then,... to loosen up. Inevitably, though, one thought led to another,
and soon I was more than just a social thinker.
I began to think alone, "to relax," I told myself, but I knew it wasn't
true. Thinking became more and more important to me, and finally I was
thinking all the time.
That was when things began to sour at home. One evening I had turned off
the TV and asked my wife about the meaning of life. She spent that night
at her mother's. I began to think on the job. I knew that thinking and
employment don't mix, but I couldn't stop myself. I began to avoid
friends at lunchtime so I could read Thoreau and Kafka. I would return
to the office dizzied and confused, asking, "What is it exactly we are
One day the boss called me in. He said, "Listen, I like you, and it
hurts me to say this, but your thinking has become a real problem. If
you don't stop thinking on the job, you'll have to find another job."
This gave me a lot to think about.
I came home early after my conversation with the boss. "Honey," I
confessed, "I've been thinking..." "I know you've been thinking," she
said, "and I want a divorce!"
"But Honey, surely it's not that serious." "It is serious," she said,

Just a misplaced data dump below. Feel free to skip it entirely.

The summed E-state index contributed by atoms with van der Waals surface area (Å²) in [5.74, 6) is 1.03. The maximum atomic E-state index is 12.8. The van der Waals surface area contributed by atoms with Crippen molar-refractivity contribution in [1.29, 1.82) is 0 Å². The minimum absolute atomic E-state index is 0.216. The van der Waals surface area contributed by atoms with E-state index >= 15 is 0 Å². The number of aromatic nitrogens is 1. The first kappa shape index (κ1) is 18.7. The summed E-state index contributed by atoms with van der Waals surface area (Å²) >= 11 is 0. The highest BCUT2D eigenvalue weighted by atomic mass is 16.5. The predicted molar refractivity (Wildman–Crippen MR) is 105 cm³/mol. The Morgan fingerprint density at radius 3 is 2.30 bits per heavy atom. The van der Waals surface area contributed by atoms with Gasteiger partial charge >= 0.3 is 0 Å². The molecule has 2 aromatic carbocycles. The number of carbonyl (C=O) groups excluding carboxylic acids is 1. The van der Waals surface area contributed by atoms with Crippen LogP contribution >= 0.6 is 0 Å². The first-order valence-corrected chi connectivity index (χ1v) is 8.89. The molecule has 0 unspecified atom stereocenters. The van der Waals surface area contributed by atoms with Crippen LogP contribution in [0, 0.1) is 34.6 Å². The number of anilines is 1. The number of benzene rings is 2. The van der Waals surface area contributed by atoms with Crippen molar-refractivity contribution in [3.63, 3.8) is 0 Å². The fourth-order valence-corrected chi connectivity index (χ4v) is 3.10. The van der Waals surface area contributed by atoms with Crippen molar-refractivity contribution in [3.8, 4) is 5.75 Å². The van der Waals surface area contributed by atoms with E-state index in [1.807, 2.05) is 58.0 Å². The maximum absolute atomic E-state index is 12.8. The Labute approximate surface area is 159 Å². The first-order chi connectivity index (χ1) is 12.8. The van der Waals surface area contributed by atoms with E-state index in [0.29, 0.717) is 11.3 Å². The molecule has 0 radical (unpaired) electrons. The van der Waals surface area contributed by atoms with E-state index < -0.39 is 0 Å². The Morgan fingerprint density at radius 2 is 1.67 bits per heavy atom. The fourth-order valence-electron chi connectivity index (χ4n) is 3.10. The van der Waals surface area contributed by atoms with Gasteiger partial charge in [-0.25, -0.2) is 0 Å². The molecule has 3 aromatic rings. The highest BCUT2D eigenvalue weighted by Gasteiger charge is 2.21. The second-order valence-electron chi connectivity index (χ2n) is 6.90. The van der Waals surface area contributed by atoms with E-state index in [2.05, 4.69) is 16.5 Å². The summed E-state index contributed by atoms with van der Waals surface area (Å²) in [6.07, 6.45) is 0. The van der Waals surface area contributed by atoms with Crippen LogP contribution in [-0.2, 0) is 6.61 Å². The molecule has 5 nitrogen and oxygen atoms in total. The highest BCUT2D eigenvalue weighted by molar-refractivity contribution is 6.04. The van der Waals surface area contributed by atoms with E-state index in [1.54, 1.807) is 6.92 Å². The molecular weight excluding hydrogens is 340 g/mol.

lower lip aquiver. "You think as much as college professors, and college
professors don't make any money, so if you keep on thinking, we won't
have any money!"
"That's a faulty syllogism," I said impatiently. She exploded in tears
of rage and frustration, but I was in no mood to deal with the emotional
"I'm going to the library," I snarled as I stomped out the door. I
headed for the library, in the mood for some Nietzsche. I roared into
the parking lot with NPR on the radio and ran up to the big glass
doors... They didn't open. The library was closed. To this day, I
believe that a Higher Power was looking out for me that night.
As I sank to the ground, clawing at the unfeeling glass, whimpering for
Zarathustra, a poster caught my eye. "Friend, is heavy thinking ruining
your life?" it asked. You probably recognize that line. It comes from
the standard Thinker's Anonymous poster. Which is why I am what I am
today: a recovering thinker.
I never miss a TA meeting. At each meeting we watch a non-educational
video; last week it was "Porky's." Then we share experiences about how
we avoided thinking since the last meeting. I still have my job, and
things are a lot better at home.
Life just seemed... easier, somehow, as soon as I stopped thinking. I
think the road to recovery is nearly complete for me.